Exposure to common food additive carrageenan alone leads to fasting hyperglycemia and in combination with high fat diet exacerbates glucose intolerance and hyperlipidemia without effect on weight.

Bhattacharyya S, Feferman L, Unterman T, Tobacman JK - J Diabetes Res (2015)

Hepatic glycogen stores declined following carrageenan. (a) Hepatic glycogen was higher in control and HFD groups in blood samples obtained at 50 weeks (P < 0.01; n = 27). (b)–(e) Representative sections of mouse liver stained for glycogen by periodic acid Schiff (PAS) in control (b), carrageenan-exposed (c), HFD alone (d), and HFD + carrageenan-exposed (e) mice after 52 weeks showed more intense staining in control and HFD tissues. Marker = 10 μm; original magnification 100x; CGN = carrageenan; HFD = high fat diet.
© Copyright Policy - open-access
Related In: Results  -  Collection

Show All Figures
getmorefigures.php?uid=PMC4390184&req=5

fig4: Hepatic glycogen stores declined following carrageenan. (a) Hepatic glycogen was higher in control and HFD groups in blood samples obtained at 50 weeks (P < 0.01; n = 27). (b)–(e) Representative sections of mouse liver stained for glycogen by periodic acid Schiff (PAS) in control (b), carrageenan-exposed (c), HFD alone (d), and HFD + carrageenan-exposed (e) mice after 52 weeks showed more intense staining in control and HFD tissues. Marker = 10 μm; original magnification 100x; CGN = carrageenan; HFD = high fat diet.
Mentions: Glycogen differs from carrageenan by the presence of α-1,4-galactosidic bonds, in contrast to the α-1,3-galactosidic and β-1,4-galactosidic bonds of carrageenan. When glycogen was measured in the hepatic tissue from the four groups of mice, values were significantly lower following carrageenan than in control or high fat diet alone groups (P < 0.001) (Figure 4(a)). Similarly, when hepatic sections from control, carrageenan-exposed, HFD-exposed, and HFD + carrageenan-exposed mice were stained by periodic acid Schiff reagent, intensity of staining was greater in the control (Figure 4(b)) and HFD (Figure 4(d)) groups than in the CGN (Figure 4(d)) or CGN + HFD (Figure 4(e)) group.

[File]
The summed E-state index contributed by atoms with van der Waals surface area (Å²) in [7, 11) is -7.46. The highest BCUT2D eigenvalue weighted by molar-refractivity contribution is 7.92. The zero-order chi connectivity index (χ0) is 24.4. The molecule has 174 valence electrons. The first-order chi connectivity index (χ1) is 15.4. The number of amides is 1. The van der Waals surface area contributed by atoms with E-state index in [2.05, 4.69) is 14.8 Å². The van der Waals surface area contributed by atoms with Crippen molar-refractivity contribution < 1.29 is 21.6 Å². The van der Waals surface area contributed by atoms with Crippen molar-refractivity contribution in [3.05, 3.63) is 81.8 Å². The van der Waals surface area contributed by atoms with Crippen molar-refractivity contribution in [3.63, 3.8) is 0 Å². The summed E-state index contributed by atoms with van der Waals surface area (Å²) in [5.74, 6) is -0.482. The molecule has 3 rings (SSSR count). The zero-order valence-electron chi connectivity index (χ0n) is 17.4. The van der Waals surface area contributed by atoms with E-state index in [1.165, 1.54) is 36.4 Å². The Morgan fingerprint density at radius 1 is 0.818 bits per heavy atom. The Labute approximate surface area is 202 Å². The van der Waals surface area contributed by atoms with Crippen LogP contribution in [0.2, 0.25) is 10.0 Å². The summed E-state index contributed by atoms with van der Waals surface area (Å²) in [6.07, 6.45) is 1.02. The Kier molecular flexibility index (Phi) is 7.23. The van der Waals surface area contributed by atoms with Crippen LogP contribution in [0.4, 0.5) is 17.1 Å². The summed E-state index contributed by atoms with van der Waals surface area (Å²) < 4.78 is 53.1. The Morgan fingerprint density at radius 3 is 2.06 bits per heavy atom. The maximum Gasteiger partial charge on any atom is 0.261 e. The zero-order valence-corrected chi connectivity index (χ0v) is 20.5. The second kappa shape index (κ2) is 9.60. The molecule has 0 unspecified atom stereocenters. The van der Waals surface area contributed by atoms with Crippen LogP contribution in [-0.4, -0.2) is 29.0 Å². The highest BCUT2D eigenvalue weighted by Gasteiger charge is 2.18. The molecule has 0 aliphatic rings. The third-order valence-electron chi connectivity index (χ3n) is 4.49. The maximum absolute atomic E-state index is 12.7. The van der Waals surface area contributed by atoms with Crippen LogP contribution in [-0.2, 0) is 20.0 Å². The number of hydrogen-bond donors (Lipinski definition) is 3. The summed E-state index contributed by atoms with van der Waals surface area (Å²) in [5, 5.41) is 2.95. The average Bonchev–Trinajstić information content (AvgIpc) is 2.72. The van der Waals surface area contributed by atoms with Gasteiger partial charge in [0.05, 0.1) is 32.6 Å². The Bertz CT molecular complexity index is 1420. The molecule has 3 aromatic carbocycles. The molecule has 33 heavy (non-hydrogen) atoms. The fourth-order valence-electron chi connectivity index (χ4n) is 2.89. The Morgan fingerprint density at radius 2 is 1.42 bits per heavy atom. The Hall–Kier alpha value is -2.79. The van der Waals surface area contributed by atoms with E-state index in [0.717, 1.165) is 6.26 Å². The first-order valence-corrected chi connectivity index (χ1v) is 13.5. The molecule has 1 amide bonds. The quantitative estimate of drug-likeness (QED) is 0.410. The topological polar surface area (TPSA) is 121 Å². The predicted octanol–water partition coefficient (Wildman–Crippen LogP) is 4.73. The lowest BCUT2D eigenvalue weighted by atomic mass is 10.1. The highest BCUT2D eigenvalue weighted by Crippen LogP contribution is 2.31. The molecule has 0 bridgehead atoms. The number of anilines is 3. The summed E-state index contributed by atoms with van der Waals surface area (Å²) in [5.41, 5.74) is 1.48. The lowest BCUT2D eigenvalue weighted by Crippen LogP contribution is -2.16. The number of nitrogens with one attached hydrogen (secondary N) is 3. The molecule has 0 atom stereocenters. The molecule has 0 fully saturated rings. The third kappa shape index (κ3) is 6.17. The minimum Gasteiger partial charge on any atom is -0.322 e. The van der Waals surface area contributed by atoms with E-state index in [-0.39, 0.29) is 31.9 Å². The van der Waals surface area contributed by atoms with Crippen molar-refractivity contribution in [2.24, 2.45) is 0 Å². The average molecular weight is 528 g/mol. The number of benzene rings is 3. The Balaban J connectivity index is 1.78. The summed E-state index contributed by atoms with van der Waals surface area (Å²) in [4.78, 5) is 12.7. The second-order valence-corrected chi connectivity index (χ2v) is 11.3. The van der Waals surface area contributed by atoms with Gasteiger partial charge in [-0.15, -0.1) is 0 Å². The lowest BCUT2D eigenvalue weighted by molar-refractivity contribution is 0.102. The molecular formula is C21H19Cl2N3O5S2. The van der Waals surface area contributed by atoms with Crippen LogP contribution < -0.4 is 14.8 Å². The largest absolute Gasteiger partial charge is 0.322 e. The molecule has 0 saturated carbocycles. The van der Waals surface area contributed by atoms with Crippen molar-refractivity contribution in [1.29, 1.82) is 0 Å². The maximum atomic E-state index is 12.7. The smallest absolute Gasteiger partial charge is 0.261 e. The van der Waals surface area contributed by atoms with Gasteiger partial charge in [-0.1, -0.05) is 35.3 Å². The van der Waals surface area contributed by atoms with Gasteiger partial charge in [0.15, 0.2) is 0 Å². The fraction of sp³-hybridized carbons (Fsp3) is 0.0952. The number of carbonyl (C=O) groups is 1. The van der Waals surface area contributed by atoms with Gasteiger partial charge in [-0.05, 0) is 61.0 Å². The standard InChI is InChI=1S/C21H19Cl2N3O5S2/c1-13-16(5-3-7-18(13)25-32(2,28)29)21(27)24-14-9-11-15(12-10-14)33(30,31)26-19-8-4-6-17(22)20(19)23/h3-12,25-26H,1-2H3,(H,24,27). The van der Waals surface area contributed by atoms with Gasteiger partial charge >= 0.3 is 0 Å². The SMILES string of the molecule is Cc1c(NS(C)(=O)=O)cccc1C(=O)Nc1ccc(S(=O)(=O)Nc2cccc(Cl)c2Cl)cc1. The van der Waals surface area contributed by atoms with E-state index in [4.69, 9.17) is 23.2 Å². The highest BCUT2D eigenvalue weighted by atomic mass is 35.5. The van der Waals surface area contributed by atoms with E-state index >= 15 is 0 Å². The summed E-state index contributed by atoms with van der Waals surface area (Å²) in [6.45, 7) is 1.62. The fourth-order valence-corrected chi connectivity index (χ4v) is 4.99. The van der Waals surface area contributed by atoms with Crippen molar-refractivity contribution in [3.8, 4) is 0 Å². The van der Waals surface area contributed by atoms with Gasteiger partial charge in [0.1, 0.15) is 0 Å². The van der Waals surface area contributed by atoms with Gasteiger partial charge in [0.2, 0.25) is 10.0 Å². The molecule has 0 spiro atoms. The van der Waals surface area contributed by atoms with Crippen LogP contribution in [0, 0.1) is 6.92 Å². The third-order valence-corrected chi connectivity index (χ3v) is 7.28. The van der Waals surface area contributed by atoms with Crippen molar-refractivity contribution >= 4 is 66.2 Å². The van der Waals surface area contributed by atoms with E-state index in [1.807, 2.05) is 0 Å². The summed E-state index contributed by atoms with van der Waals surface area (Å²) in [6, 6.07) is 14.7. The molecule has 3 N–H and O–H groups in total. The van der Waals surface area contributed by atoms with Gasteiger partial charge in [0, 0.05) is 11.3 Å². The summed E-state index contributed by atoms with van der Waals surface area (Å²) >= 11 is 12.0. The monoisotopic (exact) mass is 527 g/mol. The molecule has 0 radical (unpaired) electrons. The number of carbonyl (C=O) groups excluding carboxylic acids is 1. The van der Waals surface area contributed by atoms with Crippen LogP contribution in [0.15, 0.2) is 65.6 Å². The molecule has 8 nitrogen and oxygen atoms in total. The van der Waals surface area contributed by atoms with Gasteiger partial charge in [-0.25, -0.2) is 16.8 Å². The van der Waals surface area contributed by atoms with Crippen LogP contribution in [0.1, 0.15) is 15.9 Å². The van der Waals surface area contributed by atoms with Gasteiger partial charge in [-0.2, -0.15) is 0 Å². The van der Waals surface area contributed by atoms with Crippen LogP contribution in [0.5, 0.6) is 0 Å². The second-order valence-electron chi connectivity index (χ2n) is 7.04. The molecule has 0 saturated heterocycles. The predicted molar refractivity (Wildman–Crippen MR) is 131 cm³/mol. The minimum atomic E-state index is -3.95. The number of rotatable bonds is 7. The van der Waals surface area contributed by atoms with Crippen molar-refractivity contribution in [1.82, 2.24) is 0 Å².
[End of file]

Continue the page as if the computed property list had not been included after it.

Bottom Line: In contrast to high fat, carrageenan did not lead to weight gain.Carrageenan in the Western diet may contribute to the development of diabetes and the effects of high fat consumption.Carrageenan may be useful as a nonobese model of diabetes in the mouse.

View Article: PubMed Central - PubMed

Affiliation: Department of Medicine, University of Illinois at Chicago, Chicago, IL 60612-4325, USA ; Jesse Brown VA Medical Center, Chicago, IL 60612-3728, USA.

ABSTRACT

Aims: Major aims were to determine whether exposure to the commonly used food additive carrageenan could induce fasting hyperglycemia and could increase the effects of a high fat diet on glucose intolerance and dyslipidemia.

Methods: C57BL/6J mice were exposed to either carrageenan, high fat diet, or the combination of high fat diet and carrageenan, or untreated, for one year. Effects on fasting blood glucose, glucose tolerance, lipid parameters, weight, glycogen stores, and inflammation were compared.

Results: Exposure to carrageenan led to glucose intolerance by six days and produced elevated fasting blood glucose by 23 weeks. Effects of carrageenan on glucose tolerance were more severe than from high fat alone. Carrageenan in combination with high fat produced earlier onset of fasting hyperglycemia and higher glucose levels in glucose tolerance tests and exacerbated dyslipidemia. In contrast to high fat, carrageenan did not lead to weight gain. In hyperinsulinemic, euglycemic clamp studies, the carrageenan-exposed mice had higher early glucose levels and lower glucose infusion rate and longer interval to achieve the steady-state.

Conclusions: Carrageenan in the Western diet may contribute to the development of diabetes and the effects of high fat consumption. Carrageenan may be useful as a nonobese model of diabetes in the mouse.

Show MeSH
Related in: MedlinePlus